How do we fix this? One approach involves automated fact-checking. Google recently added fact-check labels to stories it carries on its news site. Google’s fact-check rating tries to ascertain the source’s reputation as a news or opinion site. It likely will be refined over time to consider other variables that try to capture the source’s degree of perceived bias. News is dispensed from and into bubbles, but not all bubbles are equally trustworthy. Fact checking seeks to address this.
Ultimately, I don’t believe Google’s approach will work. In the same way that people today flippantly dismiss news sources as biased if they disagree with them, we’ll soon belittle certain fact-check algorithms as part of a vast liberal or conservative conspiracy, because, of course, that’s what we do today to reject any information we find inconvenient. One fact checker might become the equivalent of Huffington Post and the other The Blaze, and we’ll be right back where we started.
Left to our own devices, we will call out bias whenever it helps us defend our world view. This knee-jerk response works splendidly to soften step-change events: those discrete, oh-my-God-can-you-believe-what-X-said-this-time occurrences, because we can quickly put them out of mind by lumping them in with all the other sensationalist claims we hear. But that doesn’t work nearly as well when a steady, slow stream of bad news sweeps in an insidious sense of gloom. Acceptance gradually replaces support; apathy slowly supplants acceptance. This election’s dynamic demonstrated the drip effect quite dramatically and gave us an outcome virtually no one predicted.
To solve this, we need to shift our focus. Let’s first accept the casual fatalism that “they’re all crooks.” Let’s take that as a given. They are all dishonest. They all have a past that would make Caligula blush. They all have a skeleton closet. Throw all that out. Ignore it. If they all come from the same sordid place, it doesn’t matter which cesspool they call home. Their past doesn’t matter. That slow, steady, Mr. Coffee drip of hacker-exposed scandal? If we can ignore it, as we should, let it happen in the background with no one listening. Let it be the irrelevant footnote it should be. Then, the winner won’t be determined by the target of the more successful hacker, because what the hackers unearth won’t matter.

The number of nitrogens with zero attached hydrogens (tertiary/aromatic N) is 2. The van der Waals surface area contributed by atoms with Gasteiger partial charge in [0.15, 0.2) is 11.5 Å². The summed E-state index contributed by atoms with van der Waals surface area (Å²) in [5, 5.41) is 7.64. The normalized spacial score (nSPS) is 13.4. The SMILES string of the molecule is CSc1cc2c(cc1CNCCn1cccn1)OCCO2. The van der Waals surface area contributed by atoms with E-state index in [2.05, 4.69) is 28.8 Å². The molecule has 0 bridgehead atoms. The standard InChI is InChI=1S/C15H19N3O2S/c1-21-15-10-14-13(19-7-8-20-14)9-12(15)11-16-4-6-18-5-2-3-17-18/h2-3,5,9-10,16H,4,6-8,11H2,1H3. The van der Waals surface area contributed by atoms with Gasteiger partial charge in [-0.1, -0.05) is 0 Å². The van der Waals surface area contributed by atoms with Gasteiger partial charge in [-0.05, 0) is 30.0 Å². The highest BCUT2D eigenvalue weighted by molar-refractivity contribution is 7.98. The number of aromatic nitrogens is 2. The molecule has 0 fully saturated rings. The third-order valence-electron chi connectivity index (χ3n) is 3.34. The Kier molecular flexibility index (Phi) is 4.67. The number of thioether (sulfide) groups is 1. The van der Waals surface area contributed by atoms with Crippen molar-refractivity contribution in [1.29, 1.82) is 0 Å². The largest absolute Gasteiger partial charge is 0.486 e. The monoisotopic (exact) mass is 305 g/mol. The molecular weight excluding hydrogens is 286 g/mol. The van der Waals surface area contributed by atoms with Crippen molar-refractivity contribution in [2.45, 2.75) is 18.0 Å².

Instead, let us focus exclusively on the candidates’ plans: substantive, detailed, publicly vetted plans that demonstrate a clear vision and how to achieve it. Let us demand this of our candidates. That will require us to ignore the soundbites, to eschew the tweets, to pay attention to substance. Does this candidate have a clue on how to achieve what he or she claims is a priority for them? To demonstrate this, a candidate must be informed and thoughtful and pragmatic, all of which, in my view, are hacker-proof traits that the inevitable and expected scandals, of which there are probably many, can’t invalidate. Bad people can articulate and enact good plans. Let them. And apply Google’s data-science-driven automated fact checkers to identify the pros and cons of those plans and estimate their feasibility and probable impacts.
Is the American public up to this? Can we ignore the yellow journalism, the candy we all crave, and critically consider substance? Judging by the way we were manipulated this campaign, I have my doubts. But if the answer indeed proves negative, then we must answer the “Is Democracy dead?” question in the same discouraging way, because we’ll forever be at the mercy of which hackers do the most damage. To take the hackers out of it, we have to be smarter and less easily distracted. We have to focus on the plan.